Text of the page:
Curtis noted that the process of reducing our debt load won’t be as bad for us as it was for Japan after the 80’s boom, since our economy is more multinational. Our economy benefits from being able to move assets around the globe as needed. This will shorten the deleveraging cycle, he predicted.

The Growth of ETFs

80% of global assets under management is in concentrated in the US and Western Europe. Most assets in the rest of the world are held on bank balance sheets because banks were the only providers of capital. ETFs are helping to change that by opening up overseas markets and bringing in more outside investment. The result has been tremendous growth of the passive investments industry. Curtis pointed out that the price of access to Beta is falling fast.

The use of ETFs has been growing in managed accounts, as I wrote about in a prior blog posting, Managed Accounts: Future Trends, Projections and Opportunities.

While the assets invested in ETFs globally has surpassed $1 trillion, they have begun to attract attention from regulators, especially after a suspected rogue trader managed to lose $2.3 billion at UBS and tried to cover his tracks using fictitious ETF trades.  ETFs have also facilitated insider trading, as explained in this blog post from the Reuters Financial Regulatory Forum:

Also of concern for regulators is “ETF stripping,” wherein a trader with non-public information purchases (or sells short) an ETF representing an index of securities, and then shorts (or buys) all of its constituents except the one about which he or she has non-public information, amounting to a disguised position in a single security.

Advisor and investor technology platforms are improving at exponential rates. Generation Y and Millenials won’t invest the same way as previous generations did, Curtis said. Technology is not only democratizing access to the world’s best investment managers but also allowing investors to easily see the alpha-beta separation in the marketplace. Firms that delver sub-par performance won’t be able to survive for very long. They also won’t be able to distract investors from their failings with flashy advertising campaigns.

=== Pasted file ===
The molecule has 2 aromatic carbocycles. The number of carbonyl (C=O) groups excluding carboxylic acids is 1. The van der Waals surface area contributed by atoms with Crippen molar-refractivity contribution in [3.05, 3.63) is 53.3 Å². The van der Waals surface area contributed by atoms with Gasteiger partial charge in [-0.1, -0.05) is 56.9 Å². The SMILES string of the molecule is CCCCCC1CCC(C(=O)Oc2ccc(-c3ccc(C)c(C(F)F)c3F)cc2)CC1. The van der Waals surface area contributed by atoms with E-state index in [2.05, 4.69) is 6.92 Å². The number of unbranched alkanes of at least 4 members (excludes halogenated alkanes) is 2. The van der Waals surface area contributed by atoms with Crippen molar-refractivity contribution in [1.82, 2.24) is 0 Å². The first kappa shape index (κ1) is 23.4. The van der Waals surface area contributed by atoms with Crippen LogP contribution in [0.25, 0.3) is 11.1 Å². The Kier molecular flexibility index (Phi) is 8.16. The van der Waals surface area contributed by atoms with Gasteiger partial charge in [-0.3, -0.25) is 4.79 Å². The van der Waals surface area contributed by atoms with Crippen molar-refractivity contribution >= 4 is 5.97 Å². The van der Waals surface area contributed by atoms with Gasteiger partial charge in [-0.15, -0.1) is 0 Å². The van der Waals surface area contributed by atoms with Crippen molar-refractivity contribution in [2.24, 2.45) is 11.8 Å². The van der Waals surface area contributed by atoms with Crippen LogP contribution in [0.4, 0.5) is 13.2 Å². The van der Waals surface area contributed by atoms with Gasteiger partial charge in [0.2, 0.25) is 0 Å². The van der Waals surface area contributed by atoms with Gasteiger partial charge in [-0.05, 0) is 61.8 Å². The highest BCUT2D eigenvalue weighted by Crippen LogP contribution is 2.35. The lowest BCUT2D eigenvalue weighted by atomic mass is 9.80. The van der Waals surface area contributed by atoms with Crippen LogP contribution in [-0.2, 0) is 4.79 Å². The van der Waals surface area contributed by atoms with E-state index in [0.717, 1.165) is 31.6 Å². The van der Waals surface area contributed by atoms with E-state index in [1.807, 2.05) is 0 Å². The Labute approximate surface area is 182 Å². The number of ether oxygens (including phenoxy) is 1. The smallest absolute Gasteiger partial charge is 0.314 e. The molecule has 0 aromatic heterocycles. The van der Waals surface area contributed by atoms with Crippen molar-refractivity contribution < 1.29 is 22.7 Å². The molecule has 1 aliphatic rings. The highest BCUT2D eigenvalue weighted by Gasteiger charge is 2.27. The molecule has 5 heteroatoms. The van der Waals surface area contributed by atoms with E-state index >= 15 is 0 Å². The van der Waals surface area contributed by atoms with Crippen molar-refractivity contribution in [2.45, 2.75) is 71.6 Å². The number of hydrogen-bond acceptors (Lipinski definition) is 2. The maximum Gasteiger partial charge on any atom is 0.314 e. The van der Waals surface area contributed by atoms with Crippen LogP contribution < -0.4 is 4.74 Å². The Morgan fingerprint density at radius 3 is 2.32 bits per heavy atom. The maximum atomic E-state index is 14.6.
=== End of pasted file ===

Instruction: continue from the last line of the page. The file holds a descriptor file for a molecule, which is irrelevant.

For the past 30 years, the investment management industry has spent their marginal dollars on asset gathering. To be successful in the new paradigm, these marginal dollars should instead be spent on improving investing, Curtis warned. Security analysis and basic research should take priority over marketing, if firms want to be successful.

Back to the Future

Clients are looking to their investment managers for solutions that shield them from volatility in the markets and avoid taking losses in the case of another bear market, Curtis continued.  Absolute return products of today are the balanced funds of the past. No one was interested in balanced funds while the tailwind of leverage was driving markets to new heights. In the current environment, where uncertain is the only consistent thing, investors want product that dampen volatility while delivering steady returns., he advised

Model Delivery is Risky Business, According to Manager Survey

Most investment managers believe that the risks associated with communicating model changes to sponsors are significant and have the potential to result in negative impact to their firms. This was one of the results of a survey done by Dover Research as reported by Jean Sullivan at the Financial Research Association’s 9th Annual Managed Account Summit, which took place in Boston last month.

Jean reported that model managers support an average of 6.5 model platforms each, with some managers supporting as many as 20 different sponsor platforms!

47% of managers surveyed say that they support fewer than 5 platforms, 37% support between 5- and 10 platforms and 17% support more than 10. These additional linkages can lead to elevated risk, Jean warned.